• When you go to the appointment, take at least one check with you. They prefer payment by check, and I took two with me, because rarely do I write a check correctly the first time. It’s always good to have a backup check…just in case.
  • If your child is 16 or 17, he/she is eligible for a ten-year passport, but they must have proof of parental awareness. They can take a notarized letter stating they have your permission, or better yet, you (one parent) can accompany them on the appointment…and that is absolute parental awareness.
  • Passports for children under 16 (five-year passports) require permission from both parents. It’s easiest if both parents go to the appointment with the child. If both parents cannot attend, double check the US Passport website for directions. You can check that here.
  • US citizens 18 and older are eligible for ten-year passports, as are 16 and 17-yr-olds with parental awareness.
  • Take all necessary documents with you, including the completed application and old passport, if it’s for your child. You will need to provide several proof of citizenship documents. Examples are listed here. Make two photocopies of each document and take those copies with you, as well.
  • A photo ID will be required, as well…either for the applicant who is over 18 or the parent’s photo ID. I made copies of mine and my 17-yr-old daughter’s ID and took the actual IDs, as well.
  • If it is at all financially feasible for you, opt for the fastest service possible. When the agent who was helping us asked if we wanted to expedite, I told her we wanted the absolutely fastest service possible…and we received the passport four weeks later. Our total was about $188.

Good luck! And if you have questions, most of them can be answered on the US Passport website here. If you’re lucky, you’ll have your/your child’s passport in hand pretty quickly!

Mammas, Don’t Let Your Babies Grow Up to Be…

Mammas, don’t let your babies grow up to be…

Songwriters Ed and Patsy Bruce wrote a country song titled Mammas, Don’t Let Your Babies Grow Up to Be Cowboys back in the 1970s, and Mr. Bruce released it on his album in 1975. (For the record, I prefer to spell it as “mamas” instead of “mammas,” but that’s how it’s spelled in the song.) The version I’m more familiar with was recorded and released by Waylon Jennings and Willie Nelson in 1978. I’m not a big country music fan, but for some reason, I’m familiar with that song. The song lists a whole host of reasons mammas shouldn’t let their babies grow up to be cowboys. You can hear it here.

I don’t recall anyone telling me, when I was growing up, that they wanted to grow up to be a cowboy. I remember my daddy saying that when he was little, he wanted to be a cowboy when he grew up. Western movies were all the rage then. But one day it occurred to him that his daddy was a cowboy…running a farm…and as soon as he realized it, he knew he didn’t want to be a cowboy. He didn’t want to do what his daddy did when he grew up. I’m sure he had mad respect for his hardworking daddy, but he didn’t want to follow in his footsteps that way.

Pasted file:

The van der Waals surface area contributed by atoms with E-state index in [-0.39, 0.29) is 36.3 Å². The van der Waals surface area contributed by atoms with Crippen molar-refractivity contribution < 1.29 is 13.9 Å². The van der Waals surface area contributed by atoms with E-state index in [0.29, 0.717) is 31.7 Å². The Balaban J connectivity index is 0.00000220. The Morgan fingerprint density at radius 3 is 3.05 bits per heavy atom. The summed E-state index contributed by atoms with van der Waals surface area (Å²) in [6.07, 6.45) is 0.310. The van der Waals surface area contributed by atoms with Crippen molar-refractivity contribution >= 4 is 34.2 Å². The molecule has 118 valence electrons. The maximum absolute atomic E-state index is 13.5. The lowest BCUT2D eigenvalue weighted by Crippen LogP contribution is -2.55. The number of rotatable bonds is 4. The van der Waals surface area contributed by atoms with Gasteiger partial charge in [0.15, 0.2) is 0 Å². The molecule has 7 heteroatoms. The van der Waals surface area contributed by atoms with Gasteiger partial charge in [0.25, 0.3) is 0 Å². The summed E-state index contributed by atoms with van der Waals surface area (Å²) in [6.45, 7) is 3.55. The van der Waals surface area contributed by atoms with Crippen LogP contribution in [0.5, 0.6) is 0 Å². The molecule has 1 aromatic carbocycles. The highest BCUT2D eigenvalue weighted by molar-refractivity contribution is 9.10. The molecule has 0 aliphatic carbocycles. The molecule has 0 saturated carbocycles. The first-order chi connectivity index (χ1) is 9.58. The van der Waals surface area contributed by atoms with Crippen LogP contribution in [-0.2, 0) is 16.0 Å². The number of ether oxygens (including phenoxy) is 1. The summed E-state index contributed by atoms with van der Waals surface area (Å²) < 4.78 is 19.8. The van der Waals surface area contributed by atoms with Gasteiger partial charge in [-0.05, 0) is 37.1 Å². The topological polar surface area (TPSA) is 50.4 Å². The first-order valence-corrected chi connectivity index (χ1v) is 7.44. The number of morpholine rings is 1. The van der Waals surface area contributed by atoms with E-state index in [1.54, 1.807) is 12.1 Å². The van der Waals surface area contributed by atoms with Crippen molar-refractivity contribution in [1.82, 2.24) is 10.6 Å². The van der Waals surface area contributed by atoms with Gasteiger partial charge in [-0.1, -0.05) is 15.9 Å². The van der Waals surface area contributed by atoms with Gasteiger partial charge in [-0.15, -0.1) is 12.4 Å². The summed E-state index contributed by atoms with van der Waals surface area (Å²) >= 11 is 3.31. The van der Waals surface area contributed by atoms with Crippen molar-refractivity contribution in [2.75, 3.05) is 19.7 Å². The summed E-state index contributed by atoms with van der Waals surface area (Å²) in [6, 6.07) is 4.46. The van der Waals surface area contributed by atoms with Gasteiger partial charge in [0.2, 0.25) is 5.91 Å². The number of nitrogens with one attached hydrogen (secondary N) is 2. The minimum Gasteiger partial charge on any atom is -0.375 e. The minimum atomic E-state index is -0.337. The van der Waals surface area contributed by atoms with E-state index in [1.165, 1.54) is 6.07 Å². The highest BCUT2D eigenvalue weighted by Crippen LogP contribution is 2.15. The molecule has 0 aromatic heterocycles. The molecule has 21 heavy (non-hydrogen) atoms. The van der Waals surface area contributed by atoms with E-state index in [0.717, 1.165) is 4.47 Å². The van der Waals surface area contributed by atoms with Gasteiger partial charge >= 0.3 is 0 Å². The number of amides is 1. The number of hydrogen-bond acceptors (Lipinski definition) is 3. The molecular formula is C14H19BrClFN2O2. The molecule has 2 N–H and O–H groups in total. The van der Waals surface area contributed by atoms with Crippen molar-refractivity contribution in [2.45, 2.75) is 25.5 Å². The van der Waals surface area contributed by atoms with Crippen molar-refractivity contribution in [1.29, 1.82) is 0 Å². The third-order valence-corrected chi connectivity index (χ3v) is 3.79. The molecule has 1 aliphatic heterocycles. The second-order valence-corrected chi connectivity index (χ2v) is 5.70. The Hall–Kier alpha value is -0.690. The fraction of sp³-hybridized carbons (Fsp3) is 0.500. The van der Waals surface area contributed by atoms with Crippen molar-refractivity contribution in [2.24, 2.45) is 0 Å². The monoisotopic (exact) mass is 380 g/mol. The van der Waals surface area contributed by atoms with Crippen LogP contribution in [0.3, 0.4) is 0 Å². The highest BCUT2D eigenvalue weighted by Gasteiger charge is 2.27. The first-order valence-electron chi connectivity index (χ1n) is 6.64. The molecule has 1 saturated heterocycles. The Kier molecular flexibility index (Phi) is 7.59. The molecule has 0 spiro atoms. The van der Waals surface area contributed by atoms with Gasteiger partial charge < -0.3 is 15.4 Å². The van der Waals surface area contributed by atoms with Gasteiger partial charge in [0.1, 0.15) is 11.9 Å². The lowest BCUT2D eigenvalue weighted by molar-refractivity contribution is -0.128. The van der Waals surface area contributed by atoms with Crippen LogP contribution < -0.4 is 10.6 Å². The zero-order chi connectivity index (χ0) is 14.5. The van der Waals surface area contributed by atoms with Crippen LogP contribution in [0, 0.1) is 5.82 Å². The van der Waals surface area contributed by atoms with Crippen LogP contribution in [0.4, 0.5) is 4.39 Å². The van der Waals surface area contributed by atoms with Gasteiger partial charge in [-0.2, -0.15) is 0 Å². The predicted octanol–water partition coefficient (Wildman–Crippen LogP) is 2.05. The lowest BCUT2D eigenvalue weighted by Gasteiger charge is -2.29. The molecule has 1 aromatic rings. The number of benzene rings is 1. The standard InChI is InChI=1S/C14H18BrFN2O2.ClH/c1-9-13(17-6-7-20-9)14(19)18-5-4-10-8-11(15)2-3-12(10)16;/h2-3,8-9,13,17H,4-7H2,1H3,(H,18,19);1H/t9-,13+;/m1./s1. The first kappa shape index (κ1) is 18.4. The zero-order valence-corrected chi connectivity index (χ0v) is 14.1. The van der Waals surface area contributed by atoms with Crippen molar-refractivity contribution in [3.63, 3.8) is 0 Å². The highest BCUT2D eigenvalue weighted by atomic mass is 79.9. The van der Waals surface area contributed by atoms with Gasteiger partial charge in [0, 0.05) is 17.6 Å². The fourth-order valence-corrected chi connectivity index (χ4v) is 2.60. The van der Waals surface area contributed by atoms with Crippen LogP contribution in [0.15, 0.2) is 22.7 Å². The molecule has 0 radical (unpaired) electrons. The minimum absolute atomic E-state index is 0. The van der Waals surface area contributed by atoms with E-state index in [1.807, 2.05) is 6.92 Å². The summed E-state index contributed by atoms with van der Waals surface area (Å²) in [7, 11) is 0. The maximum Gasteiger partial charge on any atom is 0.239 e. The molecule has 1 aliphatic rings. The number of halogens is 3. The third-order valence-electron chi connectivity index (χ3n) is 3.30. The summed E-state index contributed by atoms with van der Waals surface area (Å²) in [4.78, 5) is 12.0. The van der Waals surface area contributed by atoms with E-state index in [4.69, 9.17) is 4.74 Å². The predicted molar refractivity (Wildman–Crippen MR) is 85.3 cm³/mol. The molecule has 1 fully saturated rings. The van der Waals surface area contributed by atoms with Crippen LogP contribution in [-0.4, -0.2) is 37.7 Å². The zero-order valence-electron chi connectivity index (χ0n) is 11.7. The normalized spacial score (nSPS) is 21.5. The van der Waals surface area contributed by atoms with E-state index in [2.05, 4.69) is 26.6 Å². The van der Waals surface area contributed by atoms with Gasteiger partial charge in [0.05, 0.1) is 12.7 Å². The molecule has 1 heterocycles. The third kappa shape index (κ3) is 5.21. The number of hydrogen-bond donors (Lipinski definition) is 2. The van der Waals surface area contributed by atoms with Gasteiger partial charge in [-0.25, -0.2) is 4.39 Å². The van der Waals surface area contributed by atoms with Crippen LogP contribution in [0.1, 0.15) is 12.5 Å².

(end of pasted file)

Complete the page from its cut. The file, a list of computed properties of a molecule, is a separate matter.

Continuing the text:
Recently, I flew home from Miami on American Airlines, and I found myself seated next to a lady who works for a department within the federal government. I didn’t get her whole name, and I don’t even know her official position, but she told me she majored in Criminal Justice. My own daughter had expressed an interest in that at one time, and I said to her, “What are you going to do?” I don’t even remember what her response was, but I forgot about the conversation and moved on, thinking that was probably just something she said on a whim. But in talking with the lady on the plane, I began to second-guess myself. She had majored in Criminal Justice and loves what she does! I shouldn’t have been so dismissive of my daughter’s desire to major in Criminal Justice. It’s her life! She gets to decide what she wants to do with it, and maybe she knows something I don’t!

When I got home, I went to my daughter and apologized for poo-pooing her idea. We had a long conversation about her future, and I told her I had just gotten a reminder that it is her future, after all. She can major in whatever she wants, but we need to discuss, so we can make sure she gets all the information she needs before deciding on a major. She needs to understand what kinds of careers she can have with what kinds of majors. She needs to make an informed decision. And I was reminded of that once more just two days later, when we met with the assistant dean of a division of a university we visited. He talked with her about who she is and what she enjoys, and he suggested some majors she probably didn’t even know existed…and the careers that go with them.

It’s a big world out there with lots of opportunities. For me, I think I have realized it’s important that I help our daughter decide what she wants to do, but I don’t tell her what she can and can’t do. That’s for her to decide. It’s her life.